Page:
> across the Ego in a process that fragments the Ego itself. The symbol is
> fractured across the ego; likewise, its cosymbol is fractured across the
> Unconscious, and in the process, the Unconscious is likewise fractured. To
> keep the object from returning as it normally would as a repressed object,
> such as usually happens in dreams, and which amounts to maintaining the
> walls of the crypt and the lines of fracture, Abraham and Torok claim that
> the line of fracture fragmenting the symbol must extend beyond the
> symbol to its corresponding and unconscious cosymbol. This complementary
> formation within the Unconscious we call the Thing. (81)
> Let me stress two points before we explain the operations of the Thing.
> 1. The fragmented dead object cannot return, as it normally does, as a
> symbol in a dream or through another manifestation. If it returned as
> itself, this would imply a conscious recognition of a symbol of the
> fractured elements, i.e., this would imply that the Ego recognises the
> crypt. Moreover, this implies that the symbol is whole or capable of
> producing a unifying symbol that can re-synthesize its fractured elements.
> This does not mean, however, that the effects of the crypt and the Thing are
> purely absent; they just operate differently than what is usually determined
> as a symbolic relationship that corresponds to the logic of the sign.
> 2. The type of symbol created by incorporation is radically different from
> the binary symbol-cosymbol proposed by synthetic introjection. The symbol
> undergoes a fracturing or splitting through incorporation at the level of
> the Ego and at the level of the Unconscious. We shall examine the exact ways
> this occurs in a moment. In fact, the Unconscious and the Ego themselves are
> simultaneously split, and in the case of the Ego, the Ego itself now
> contains a special Unconscious. The psychic topology of Freud has been
> fragmented. As well shall see, this has consequences for a theory of the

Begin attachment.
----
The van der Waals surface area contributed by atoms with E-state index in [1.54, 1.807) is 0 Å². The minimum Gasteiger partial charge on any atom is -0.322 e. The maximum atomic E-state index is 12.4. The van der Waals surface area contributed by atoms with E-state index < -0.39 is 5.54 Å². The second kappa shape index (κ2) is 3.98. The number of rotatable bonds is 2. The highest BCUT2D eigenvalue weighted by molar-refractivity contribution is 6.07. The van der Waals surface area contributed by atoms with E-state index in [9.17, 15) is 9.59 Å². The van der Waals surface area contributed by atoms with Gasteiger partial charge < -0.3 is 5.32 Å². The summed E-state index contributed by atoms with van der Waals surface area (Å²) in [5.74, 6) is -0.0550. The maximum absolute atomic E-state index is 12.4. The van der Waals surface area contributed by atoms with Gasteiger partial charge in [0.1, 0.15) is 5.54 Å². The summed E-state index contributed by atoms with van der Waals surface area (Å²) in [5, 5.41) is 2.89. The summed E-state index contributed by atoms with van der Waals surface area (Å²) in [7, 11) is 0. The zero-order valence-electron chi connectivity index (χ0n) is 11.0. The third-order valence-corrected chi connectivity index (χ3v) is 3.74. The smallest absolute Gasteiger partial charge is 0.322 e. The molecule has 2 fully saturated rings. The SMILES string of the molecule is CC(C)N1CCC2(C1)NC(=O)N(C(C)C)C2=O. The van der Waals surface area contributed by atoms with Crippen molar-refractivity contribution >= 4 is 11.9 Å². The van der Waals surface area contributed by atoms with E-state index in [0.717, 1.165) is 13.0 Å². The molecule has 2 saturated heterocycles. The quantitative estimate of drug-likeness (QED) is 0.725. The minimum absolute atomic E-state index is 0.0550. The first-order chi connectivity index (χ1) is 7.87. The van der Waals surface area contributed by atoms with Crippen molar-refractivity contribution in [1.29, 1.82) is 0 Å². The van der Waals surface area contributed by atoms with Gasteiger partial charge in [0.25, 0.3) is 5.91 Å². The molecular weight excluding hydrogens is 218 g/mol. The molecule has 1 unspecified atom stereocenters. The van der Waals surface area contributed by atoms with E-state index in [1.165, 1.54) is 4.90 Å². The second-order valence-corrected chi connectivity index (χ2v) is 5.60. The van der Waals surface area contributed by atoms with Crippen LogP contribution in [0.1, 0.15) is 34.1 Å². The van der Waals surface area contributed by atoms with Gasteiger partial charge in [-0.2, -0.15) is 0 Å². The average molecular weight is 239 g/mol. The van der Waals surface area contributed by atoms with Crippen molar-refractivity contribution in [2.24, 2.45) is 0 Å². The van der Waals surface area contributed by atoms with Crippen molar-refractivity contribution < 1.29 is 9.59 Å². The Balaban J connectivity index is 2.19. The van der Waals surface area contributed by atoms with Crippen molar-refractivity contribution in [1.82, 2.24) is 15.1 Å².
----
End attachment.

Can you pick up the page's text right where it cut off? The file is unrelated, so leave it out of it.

> subject. However, the symbol / cosymbol pair is disrupted. The Ego is
> divided in two, creating a special unconscious within the Ego called the
> crypt. And within the crypt,
> ?each fragment is conscious of itself and unconscious of the realm
> ³outside the crypt.² At once conscious and unconscious: This provides
> the explanation for the peculiarity of the intrasymbolic and not
> cosymbolic relationships of the word. (Abraham and Torok 80)
> [The Symbol]
> The nature of the symbol is no longer dualistic. Its relations are no longer
> of a binary, complementary sort, but rather operate through an
> intra-relationship. The symbol then no longer operates as such, but rather
> as what Abraham and Torok call a word. A word operates intrasymbolically,
> along its fracture lines, and through cryptic processes that transform the
> fragments of the symbol as they cross various boundaries in the Ego and the
> Unconscious. The word operates as both alloseme and synonym, the way words
> relate to each other in the dictionary.
> The crypt knows the repressed pleasure-words, which are the taboo fragments
> of the dead-object. There may be any number of "taboo-words" (Abraham and
> Torok 19). In the crypt lie the broken symbols of these words. Their
> wholeness has been fractured across the Ego. The pleasure-word is that
> which, under any circumstances, cannot be said. To say it would be to
> acknowledge the crypt. However, that the taboo-word must express itself is